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Browsing: Adams Family Correspondence, Volume 2


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Docno: ADMS-04-02-02-0037

Author: Tufts, Cotton
Recipient: Adams, John
Date: 1776-07-25

Cotton Tufts to John Adams

[salute] Dear Sr.

Yours of the 30th. of June came safe to Hand. A particular Answer to Your several Queries, for want of sufficient Information, must defer for the present. In general, Powder is made at two Colony Mills—Stotingham1 and Andover. Cannon is cast at Abington by Hobart, who has hitherto been unsucessful, not having cast above 8 or 10—he is still pursuing the Matter. Messrs. Nicho., Jos. and Jno. Brown of Providence equally unsuccesful at first, have now as I am informd, got into a good Run, casting in 24 Hours one 18. 12 and 9 Pounder. This I had from Mr. Will. Foster Mer[chan]t in Boston, but shall as Opportunity presents inform myself more fully.—Musquets and Bayonets may be manufactured in this Colony in prodigious Numbers. But to effect this Government should take into its Service a Lott2 of Workmen—the Barrell Maker, Lock Maker, Stocker and Finisher, engage to take all the Arms manufactured by a certain Time, exempt them from all Military Duties, oblige them to Constancy and Fidelity under Penalties and to be under the Inspection of a Committee. Without some such Regulation No Assurance of a certain Number of Arms by a certain Time can be had. The same may be said with respect to many other Things of absolute Necessity.—The hard Hand of Necessity hath wrought Wonders. I have been surprizd to find Lock Makers spring out of Pail Makers, Boatmen and Farmers. I know some of each. A certain Micah Stockbridge of Abington, Pail Maker, has manufactured for Pratt a Number of fine Locks. Jno. Reed a Boatman and Farmer (formerly one of your Clients) has turned his Attention that Way and hath made a Number of substantial good Locks. These I suppose never <wrought in Iron> handled a Tool untill these Disputes came on. And Joshua Barrell of Bridgewater Lock Maker to Mr. Orr is suppos'd to make equal to any English Locks—will turn off one Lock dayly with his Apprentice.—Nil tam difficile &c.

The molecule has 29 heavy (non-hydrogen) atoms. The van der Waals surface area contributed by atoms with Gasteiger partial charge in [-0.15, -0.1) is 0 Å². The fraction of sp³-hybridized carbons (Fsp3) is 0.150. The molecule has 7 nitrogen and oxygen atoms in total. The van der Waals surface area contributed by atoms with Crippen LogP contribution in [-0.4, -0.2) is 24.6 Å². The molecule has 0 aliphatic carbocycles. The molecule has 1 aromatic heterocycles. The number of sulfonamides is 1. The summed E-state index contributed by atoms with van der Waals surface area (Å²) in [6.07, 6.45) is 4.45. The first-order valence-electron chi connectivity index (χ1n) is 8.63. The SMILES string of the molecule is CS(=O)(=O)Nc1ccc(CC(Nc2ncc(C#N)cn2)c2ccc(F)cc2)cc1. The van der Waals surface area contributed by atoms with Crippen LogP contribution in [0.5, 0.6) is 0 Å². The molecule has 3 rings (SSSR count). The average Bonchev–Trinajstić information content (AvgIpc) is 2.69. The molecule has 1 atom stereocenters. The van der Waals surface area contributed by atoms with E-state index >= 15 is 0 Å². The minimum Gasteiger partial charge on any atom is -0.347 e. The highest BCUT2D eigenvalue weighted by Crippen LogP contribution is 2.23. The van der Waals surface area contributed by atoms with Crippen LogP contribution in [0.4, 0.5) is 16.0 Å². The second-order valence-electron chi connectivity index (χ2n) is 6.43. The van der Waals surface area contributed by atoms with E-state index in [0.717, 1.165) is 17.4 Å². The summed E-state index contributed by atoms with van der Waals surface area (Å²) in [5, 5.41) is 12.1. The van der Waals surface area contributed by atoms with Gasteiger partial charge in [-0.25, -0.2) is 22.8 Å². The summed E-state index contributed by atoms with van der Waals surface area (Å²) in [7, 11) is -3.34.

A Vessell from Ireland with 1600 Blls. Pork, blown off last Fall to Jamaica, there refitted, bound to G[eneral] How and Troops at Boston, { 62 } came into Nantasket Road last Sabbath and was invited by our Fort to stay with us, which she peaceably submitted to and was the same Day carried up to Boston. By this as well as former Instances we may see what Advantages might have resulted from an early fortifying this Place. I believe I gave You some Sketch of my Plan with respect to fortifying the Harbour. It was a Point my Heart was much upon, and which I digested into Form and laid before some Men of Influence. What Effect it had, cannot say but have the Pleasure to find that what I wished for, is in good Degree effected.
Jacta est Alea. Independency is declard. If we gain our Point, a System founded on the Principles of Virtue, productive of the best Interests of America and of universal Good to Mankind [I h]ope will be established. But if we fall the Words of Rochester on another Occasion I think may be applied—

“By Jove 'twas bravely done

first to attempt the Chariot of the Sun

and then to fall like Phaeton.”